In just under a month, I was able to raise $360 for the Central Jersey Heart Walk and I want to take a moment to thank everyone that generously donated towards this great cause.
It’s been such a humbling experience. Everyone knows someone effected by heart disease, and it doesn’t have to be as directly effected as we were as a family.
I’m glad I decided to participate, and I urge you to join in and take part in a similar one in your own community. It doesn’t have to be a heart related charity that you get involved in, there are so many great causes out there! Choose one that is close to your heart (no pun intended). One that you are passionate about. You’ll be glad you did.
Let me tell you, there is nothing more satisfying then giving back to the community. Individually, we may not be able to bring about much change… but collectively, it’s a whole another story.
While the $360 I raised may not seem all that grand to some in the scheme of things (I am proud of it actually), the Central Jersey Heart Walk was able to fundraise over $95,000 collectively. That can and will change lives. More importantly, it will save lives.
The actual walk was today, but with a sudden trip to Canada, I had to unfortunately miss the walk portion of it. Next year, I’ll be there for sure.
I just registered for the Central Jersey Heart Walk on Sunday, October 21, 2012 at Johnson Park in Piscataway, NJ, will you help fight the cause?
Seven years ago, back on July 16, 2005, my dad had a heart attack. That day is forever engraved in my mind and was the scariest day of my life.
Sure he changed his lifestyle and eating habits afterwards, but wouldn’t it be nice to have prevented it from happening in the first place?
I’m walking for my dad, but more importantly I am walking with the hope that others won’t have to go through what my dad [and our family] went through!
Did you know that cardiovascular disease is the number one killer of all Americans? And that heart disease kills more women than all forms of cancer combined? I would have never thought that heart disease would top [breast] cancer in women!
How many of us even know the symptoms of a heart attack? Or how much they differ in women [compared to the symptoms men feel]?
Click here to read a little more about the American Heart Association which is the largest voluntary health organization working to prevent, treat and defeat heart disease, stroke and other cardiovascular diseases. These diseases, the Nation’s No.1 and No.4 killers, claim more than 813,804 American lives a year.
I just registered, will you help fight the cause with me by donating?
With Susan G. Komen for the Cure Foundation in the news so much recently, and the topic weighing heavily on my heart, I figured now would be the perfect time to talk about this.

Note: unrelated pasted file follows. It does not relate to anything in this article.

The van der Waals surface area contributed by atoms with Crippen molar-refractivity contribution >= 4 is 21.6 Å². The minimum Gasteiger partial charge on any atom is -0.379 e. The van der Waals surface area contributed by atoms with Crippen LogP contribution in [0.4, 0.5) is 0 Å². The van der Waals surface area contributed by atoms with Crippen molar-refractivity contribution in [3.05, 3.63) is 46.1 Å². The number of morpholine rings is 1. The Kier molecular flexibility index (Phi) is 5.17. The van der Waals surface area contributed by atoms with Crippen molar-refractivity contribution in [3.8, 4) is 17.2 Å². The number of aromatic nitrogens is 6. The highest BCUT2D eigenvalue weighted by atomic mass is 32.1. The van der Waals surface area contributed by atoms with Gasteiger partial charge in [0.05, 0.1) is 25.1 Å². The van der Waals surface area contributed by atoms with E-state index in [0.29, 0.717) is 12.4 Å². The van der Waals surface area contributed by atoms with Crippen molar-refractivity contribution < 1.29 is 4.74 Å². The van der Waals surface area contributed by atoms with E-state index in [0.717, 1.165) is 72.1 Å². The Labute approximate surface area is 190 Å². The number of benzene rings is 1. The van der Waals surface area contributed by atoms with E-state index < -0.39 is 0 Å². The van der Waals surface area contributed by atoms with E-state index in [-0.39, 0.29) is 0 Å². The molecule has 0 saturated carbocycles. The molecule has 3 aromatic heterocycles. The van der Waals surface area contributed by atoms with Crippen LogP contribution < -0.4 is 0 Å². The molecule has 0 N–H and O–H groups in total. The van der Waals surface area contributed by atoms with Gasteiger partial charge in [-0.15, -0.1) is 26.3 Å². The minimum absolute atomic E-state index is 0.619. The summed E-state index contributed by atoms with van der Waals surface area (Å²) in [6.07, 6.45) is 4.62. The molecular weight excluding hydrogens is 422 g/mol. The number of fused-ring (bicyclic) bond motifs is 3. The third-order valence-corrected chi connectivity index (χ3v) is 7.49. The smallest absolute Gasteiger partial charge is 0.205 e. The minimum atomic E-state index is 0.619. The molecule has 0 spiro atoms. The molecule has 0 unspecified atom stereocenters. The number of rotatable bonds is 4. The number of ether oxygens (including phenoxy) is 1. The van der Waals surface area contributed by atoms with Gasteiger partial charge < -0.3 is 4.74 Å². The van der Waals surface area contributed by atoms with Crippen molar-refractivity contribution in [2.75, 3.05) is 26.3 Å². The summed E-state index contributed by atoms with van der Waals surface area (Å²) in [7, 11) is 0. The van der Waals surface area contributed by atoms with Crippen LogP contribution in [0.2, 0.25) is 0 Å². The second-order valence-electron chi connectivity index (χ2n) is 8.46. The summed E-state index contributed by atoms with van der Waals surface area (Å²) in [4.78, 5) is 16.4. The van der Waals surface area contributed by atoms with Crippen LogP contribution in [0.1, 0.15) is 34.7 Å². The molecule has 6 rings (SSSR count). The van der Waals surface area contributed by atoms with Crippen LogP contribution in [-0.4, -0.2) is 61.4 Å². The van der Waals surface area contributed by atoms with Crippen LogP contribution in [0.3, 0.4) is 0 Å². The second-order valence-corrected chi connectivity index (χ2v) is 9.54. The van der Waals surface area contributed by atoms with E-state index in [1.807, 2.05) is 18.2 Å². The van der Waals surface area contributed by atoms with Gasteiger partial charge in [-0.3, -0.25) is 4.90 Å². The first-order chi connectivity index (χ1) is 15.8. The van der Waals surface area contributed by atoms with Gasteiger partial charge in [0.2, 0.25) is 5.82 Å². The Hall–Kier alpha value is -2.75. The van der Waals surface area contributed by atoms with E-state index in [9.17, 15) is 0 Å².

Cancer. Probably one of the most despised six letter words in the English dictionary.
I can’t explain to you the number of times I’ve started a blog post on the ugly and scary word that is Cancer. Just in the past few months we’ve had so many stories hit close to home, unfortunately, with deaths because of women-dominant cancers, like breast cancer.
If you know me personally, and talk to me regularly, you are probably well aware that lately this has been my thing — to convince my loved ones to get their annual visit in for screening.
A few family friends have lost their lives to breast cancer just recently. The mother of one of my brother’s friends (and college roommate) passed away just a few short months after diagnosis a few months ago of a woman-dominant cancer. My cousins’ friend (a teenager) passed away early January 2011 from cancer just a few weeks away after her father passed away of a different cancer.
Time and again, we are reminded how fragile life is.
Everyone knows someone effected by cancer. I’d be surprised to hear from someone isn’t.
I urge you to get regular screening. Early detection is the best chance for a treatment and/or a cure! I can’t stress it enough. If you are an adult female, go get your annual mammogram and get your annual GYN visit in. Take your (female) loved ones too. You could, in all seriousness, be saving a life. So many things of this nature can be treated and cured IF they are caught early enough!
The momentary discomfort, in hindsight, will be worth it, won’t it? YOU are worth it!
If not for yourself, go for your loved ones. You could be saving them the heartache too.
While it would be nice to not have to worry about such things, the reality is we do. Who knows, maybe in our lifetime, research will go far enough to make this horrendous disease that is cancer something of the past. That would be something, wouldn’t it?
There are just some things that I think should be universal because they are a right, not a privilege.
Two of these things are healthcare and education.
The poorest of the poor and the richest of the rich deserve the same, so why is it that money (or lack their of) dictates instead?
I don’t care that rich people can afford a house with three times the amount of bedrooms and bathrooms they need. I don’t care that rich people can afford to have multiple cars each and choose which car they feel like driving that day. I don’t care that rich people can waste thousands of dollars on a meal.
I just don’t care.
You know why? Because that’s a waste. It’s not necessary. It’s foolish.